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8 Suggestions People Offered to ‘Fix’ My Chronic Illness

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I’m sure many people out there with a chronic illness have told by others how they can “fix” their condition by doing a certain thing. I can’t imagine being told this if my condition wasn’t an invisible illness!

• What is Ehlers-Danlos Syndrome?
• What Are Common Ehlers-Danlos Syndrome Symptoms?

Below is a list of suggestions I’ve tried over the past few years from friends, family work colleagues and even certain doctors while my condition has been worsening.

I think my main message is try to show that you know your body better than those people. We know how we normally feel, we know what’s wrong, we know our illness, we know our diagnosis and we know what we can do.

By telling us we can “fix it” or that “we’re not doing enough,” people are questioning our strength and condition. 

1. Acupuncture: Suggested by my doctor and work colleagues.

This is a funny one for me. The day of the acupuncture I felt dizzy and worn out and couldn’t do much of anything. The next day I felt pretty good — almost normal you might say. But the day after that, I was back to my normal, so going through the acupuncture process is relatively worthless for me.

2. Yoga: Suggested by friends.

This is another one I am not really sure about. When I have a flare, the idea of bending into all different positions and breathing a certain way seems ridiculous and quite dangerous! On my good days, I really enjoy yoga, but it’s definitely not a fix for me. I would like to tell anyone who tells me that yoga could cure my condition and pain to try and hold a headstand against a wall when your hips have been subluxing all day!

3. Positive thinking: Suggested by a lot of online help groups and friends.

I find this a tad offensive. During my day-to-day life, I’m as positive as I can be. I always see the best in situations. Through my flare-ups, I think I’m able to deal with a bad day a lot better than a “normal person.” But when I’m told positive thinking will cure my condition, I think about the diagnosis and tests that prove my body is not functioning properly. No matter how positive I am, I can’t stop my joints dislocating and subluxing. I can’t imagine these same people my near-sightedness will go away through positive thinking!

4. Squat more: Suggested by a physiotherapist.

A physiotherapist suggested my joints were popping out because I had no muscle. I was told to do 30 squats every hour to up my strength. I have a full-time job and other commitments, so this was unrealistic. And it caused a lot of pain — both emotionally and physically! I can look back and laugh, but when a professional tells you that you can cure yourself, you’re willing to try anything. I almost put myself in hospital trying to keep up with his squat suggestions!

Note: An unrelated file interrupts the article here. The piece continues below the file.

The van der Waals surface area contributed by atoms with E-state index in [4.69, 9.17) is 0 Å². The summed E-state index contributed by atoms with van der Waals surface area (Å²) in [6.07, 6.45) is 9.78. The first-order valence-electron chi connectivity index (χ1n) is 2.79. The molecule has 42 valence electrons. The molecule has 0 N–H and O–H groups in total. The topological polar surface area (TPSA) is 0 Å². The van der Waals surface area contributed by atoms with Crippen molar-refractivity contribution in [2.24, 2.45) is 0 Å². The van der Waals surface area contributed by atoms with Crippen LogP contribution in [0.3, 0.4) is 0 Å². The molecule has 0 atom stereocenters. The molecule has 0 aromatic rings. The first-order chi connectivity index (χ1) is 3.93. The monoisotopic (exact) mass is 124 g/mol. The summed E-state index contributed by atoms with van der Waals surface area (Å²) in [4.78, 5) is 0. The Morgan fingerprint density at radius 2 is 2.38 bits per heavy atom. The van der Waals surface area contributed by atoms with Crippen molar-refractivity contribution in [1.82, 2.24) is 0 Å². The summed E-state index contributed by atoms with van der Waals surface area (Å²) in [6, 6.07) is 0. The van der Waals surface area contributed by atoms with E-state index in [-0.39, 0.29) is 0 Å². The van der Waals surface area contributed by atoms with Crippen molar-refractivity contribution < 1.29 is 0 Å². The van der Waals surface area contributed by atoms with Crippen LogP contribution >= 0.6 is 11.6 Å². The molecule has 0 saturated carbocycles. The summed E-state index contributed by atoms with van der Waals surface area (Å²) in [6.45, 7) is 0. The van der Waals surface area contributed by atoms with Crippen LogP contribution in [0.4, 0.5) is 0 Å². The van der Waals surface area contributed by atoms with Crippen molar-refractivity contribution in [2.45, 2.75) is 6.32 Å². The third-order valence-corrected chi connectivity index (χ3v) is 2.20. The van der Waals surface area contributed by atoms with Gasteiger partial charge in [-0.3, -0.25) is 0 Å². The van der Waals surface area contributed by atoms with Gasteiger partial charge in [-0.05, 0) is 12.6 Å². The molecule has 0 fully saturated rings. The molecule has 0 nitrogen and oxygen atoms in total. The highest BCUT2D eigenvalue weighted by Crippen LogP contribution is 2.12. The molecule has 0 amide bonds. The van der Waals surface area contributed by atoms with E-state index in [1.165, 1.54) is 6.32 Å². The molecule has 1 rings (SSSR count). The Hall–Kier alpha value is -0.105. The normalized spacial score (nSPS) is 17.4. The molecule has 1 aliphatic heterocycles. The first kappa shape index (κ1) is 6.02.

5. A vegan diet: Suggested by an orthopedic surgeon.

I actually really enjoyed this one! Dairy and meat apparently can swell joints, so with a condition like mine, it does really help to stop the swelling any way I can. Within a week or so, I could feel the difference after not eating meat or dairy. Plus, I like all the different foods I have tried through this diet. Although it’s not a cure, it was a good piece of advice, and I will always be grateful.

6. Lose weight: Suggested by a doctor.

I was told my pain might have been due to the heavy weight I was putting on my joints. As with the other suggestions, that seems reasonable. I ate smaller portions and managed to lose a good amount of weight. But apart from having to buy a whole new wardrobe, I was still in pain. I feel I must look healthier, but my insides are still hurting and aching.

7. Walk around more: Suggested by co-workers and friends.

Maybe my joints are bad because I don’t move enough. This seemed like a fair point. If you don’t move, your joints might seize up. But when you’re having a flare, dizzy with pain and dislocating and subluxing, being told to walk around is the last thing you want to hear!

8. It’s in your head: Suggested by doctors.

This is the worst one. When I’m feeling particularly bad, I’ll go to the doctor’s office. If the doctor hasn’t read my notes, they’ll ask if I’m depressed or if there is anything in
my life that has upset me.

Two months ago, I was in so much pain I could barely walk. A doctor told me she thought it was in my head due to severe depression, and I believed her. But then I went to the pain clinic for my weekly appointment, and it turned out I had something out of place for days. A staffer there put it back in place was shocked my doctor hadn’t noticed it.

If you’re reading this feel judged, remember you’re strong just by getting through the day. After years of getting upset when people said they had Googled my condition and could “fix” me, I’m learning to say thank you and realize it’s because they care. I use the suggestion to start a conversation to raise awareness about Ehlers-Danlos syndrome. Unfortunately, my illness can’t be cured or “fixed.” 

Lead photo by Thinkstock Images

Originally published: January 11, 2017
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